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Mini first aid – here’s what you need to know

We love a good business by mums and our friends at Mini First Aid are just that.

Founder (and mum of 6!) Kate started Mini First Aid at her kitchen table. Mini First Aid now trains over 1000 families a week across the UK in baby first aid. The 70 trainers are mums (and dads) who understand the pressure of having a small person in their lives.  We are delighted Kate is sharing some of her first aid experience and advice with us.

Over to you Kate…

When we get ready for baby to arrive, we often focus on the softer side; the nursery, the change bag, the pram, the first outfit. Why not? Having a baby is an exciting time.  We then start to think about the birth, how we want things to go and how we plan to feed our baby.

It is hard not to feel nervous as a new parent.  Everything is unknown. At Mini First Aid we cannot give you all the magic answers, but we can help you to think about practically equipping yourself for baby, and to think about First Aid.

Here are Mini First Aid’s top tips:

  • Attend a baby first aid class. Knowing what to do in an emergency could literally save a life.
  • Ask the adults (grandparents and carers) who will be spending time with your baby to also attend a first aid class and don’t forget siblings can attend First Aid classes designed for children.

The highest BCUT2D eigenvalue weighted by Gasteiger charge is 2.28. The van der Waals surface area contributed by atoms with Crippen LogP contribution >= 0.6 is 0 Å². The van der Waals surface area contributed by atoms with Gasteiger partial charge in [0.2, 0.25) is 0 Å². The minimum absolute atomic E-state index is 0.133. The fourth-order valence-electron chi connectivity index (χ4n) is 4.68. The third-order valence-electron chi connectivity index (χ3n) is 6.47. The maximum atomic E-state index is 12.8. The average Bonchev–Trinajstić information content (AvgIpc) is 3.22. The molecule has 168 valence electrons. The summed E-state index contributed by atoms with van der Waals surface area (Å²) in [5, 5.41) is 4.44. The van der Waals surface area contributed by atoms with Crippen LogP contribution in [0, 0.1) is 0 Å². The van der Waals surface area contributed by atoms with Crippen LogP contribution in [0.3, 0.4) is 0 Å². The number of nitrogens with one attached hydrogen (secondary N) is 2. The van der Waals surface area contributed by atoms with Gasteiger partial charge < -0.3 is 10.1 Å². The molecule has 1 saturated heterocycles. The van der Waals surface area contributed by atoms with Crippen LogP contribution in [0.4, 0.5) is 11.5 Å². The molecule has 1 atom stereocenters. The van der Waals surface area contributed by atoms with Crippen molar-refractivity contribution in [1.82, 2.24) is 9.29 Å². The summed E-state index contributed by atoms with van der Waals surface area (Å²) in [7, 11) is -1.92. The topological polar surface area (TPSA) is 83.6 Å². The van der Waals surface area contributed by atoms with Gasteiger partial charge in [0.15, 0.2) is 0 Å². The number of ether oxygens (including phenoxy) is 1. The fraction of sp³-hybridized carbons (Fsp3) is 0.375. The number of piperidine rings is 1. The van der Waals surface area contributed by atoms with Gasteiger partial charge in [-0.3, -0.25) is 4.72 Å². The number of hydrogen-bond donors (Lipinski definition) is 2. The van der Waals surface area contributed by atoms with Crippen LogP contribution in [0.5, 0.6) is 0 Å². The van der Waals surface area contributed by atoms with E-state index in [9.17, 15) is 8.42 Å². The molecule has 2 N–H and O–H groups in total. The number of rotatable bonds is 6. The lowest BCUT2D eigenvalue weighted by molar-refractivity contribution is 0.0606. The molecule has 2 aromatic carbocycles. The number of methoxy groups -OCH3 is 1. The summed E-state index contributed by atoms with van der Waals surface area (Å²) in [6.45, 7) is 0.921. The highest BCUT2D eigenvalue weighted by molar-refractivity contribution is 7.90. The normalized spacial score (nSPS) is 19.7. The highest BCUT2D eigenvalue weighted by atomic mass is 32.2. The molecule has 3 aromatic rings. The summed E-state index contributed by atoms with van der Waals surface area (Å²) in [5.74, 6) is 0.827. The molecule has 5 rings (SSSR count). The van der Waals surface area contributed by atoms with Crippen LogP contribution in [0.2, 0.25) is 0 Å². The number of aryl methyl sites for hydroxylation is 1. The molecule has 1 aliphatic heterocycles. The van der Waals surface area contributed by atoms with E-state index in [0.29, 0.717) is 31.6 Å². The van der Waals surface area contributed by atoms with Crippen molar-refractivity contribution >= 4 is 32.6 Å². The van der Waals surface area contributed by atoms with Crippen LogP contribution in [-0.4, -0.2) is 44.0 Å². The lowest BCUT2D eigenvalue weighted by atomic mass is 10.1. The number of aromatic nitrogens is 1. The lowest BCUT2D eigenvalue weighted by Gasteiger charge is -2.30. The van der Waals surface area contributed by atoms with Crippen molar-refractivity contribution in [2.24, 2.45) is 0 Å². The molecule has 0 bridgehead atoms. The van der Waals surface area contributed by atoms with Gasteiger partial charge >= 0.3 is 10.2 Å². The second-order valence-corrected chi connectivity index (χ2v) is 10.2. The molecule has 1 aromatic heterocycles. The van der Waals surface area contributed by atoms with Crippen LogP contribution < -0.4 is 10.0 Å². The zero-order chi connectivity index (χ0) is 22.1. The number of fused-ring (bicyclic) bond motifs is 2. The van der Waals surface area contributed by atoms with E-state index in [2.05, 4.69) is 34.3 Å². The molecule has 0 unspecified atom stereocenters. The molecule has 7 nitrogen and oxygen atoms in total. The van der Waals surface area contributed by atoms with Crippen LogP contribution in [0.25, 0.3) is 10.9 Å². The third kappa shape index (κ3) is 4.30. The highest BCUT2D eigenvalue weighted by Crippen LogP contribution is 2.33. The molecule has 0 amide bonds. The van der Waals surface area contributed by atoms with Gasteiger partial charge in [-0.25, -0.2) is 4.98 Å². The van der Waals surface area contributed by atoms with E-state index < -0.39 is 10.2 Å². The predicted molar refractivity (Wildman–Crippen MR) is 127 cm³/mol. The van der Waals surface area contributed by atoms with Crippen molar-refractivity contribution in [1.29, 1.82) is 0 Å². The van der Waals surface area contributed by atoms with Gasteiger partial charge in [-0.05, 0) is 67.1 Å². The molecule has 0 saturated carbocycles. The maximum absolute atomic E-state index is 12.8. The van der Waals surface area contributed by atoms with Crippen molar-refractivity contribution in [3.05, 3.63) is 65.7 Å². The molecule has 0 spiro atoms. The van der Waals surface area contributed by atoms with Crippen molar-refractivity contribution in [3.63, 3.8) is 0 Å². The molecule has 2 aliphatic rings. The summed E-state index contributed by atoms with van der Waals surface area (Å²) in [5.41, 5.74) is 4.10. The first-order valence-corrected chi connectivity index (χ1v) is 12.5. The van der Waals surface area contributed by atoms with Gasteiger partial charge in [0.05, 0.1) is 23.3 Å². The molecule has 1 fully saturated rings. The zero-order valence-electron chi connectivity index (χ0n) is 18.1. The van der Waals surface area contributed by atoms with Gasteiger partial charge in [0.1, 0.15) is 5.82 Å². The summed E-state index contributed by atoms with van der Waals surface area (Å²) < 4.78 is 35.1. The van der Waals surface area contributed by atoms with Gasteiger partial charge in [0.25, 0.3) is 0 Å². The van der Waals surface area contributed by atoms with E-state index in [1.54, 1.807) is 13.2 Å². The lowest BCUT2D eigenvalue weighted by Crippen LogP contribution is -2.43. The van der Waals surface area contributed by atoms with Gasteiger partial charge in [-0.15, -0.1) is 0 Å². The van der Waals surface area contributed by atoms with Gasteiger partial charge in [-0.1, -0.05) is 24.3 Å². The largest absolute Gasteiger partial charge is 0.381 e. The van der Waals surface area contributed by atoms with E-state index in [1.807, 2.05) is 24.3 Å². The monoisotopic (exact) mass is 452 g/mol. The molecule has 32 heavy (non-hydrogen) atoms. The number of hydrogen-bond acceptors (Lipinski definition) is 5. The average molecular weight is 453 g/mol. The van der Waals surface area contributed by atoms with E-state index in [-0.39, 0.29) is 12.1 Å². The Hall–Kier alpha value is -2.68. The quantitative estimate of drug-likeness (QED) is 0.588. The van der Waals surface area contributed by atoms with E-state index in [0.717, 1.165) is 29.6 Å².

• Make sure you have a first aid kit in your change bag or under your pram and another located at home in the room you spend most of your time in. Make sure that everyone knows where the first aid kit is kept and replenish supplies regularly.
  • Where possible, baby proof your home to minimise the risk of accidents.
  • Find out which neighbours are at home at particular times of day, so that if you ever need emergency help, you know who you can call on.
  • Make sure you know where your nearest Paediatric A & E is located (not all hospitals have one).

And for those parents weaning their babies, the possibility of them choking is really scary.  There are also risks with babies putting so many things in their mouths. Make sure you do the following:

  • We must show our babies and children that grown-ups eat sitting down, chew properly (!) and that we never put too much in our mouths.
  • We never leave a baby or child eating without supervision. Silence is the sign of choking.
  • And most importantly make sure you learn how to deal with choking at a first aid class.

It is better never to be complacent. Go with your gut instinct. If you are not sure if you need to go to hospital or if your baby/child is not acting in a way that is normal for them; call 111 for advice on a minor injury or if life threatening call 999.

It is never too early to explain to your baby what is happening if they do get hurt. You can reassure your child, telling him/her what you are doing: “Mummy is just going to get you all cleaned up”. If you are confident around medical practitioners your child(ren) will learn to that if they are hurt, whilst they might be in pain; a grown up is going to look after them.

If you’d like to attend a baby and child first aid class then head over to find a class near you today. And make sure you stock your change bag with an award winning First Aid Kit –


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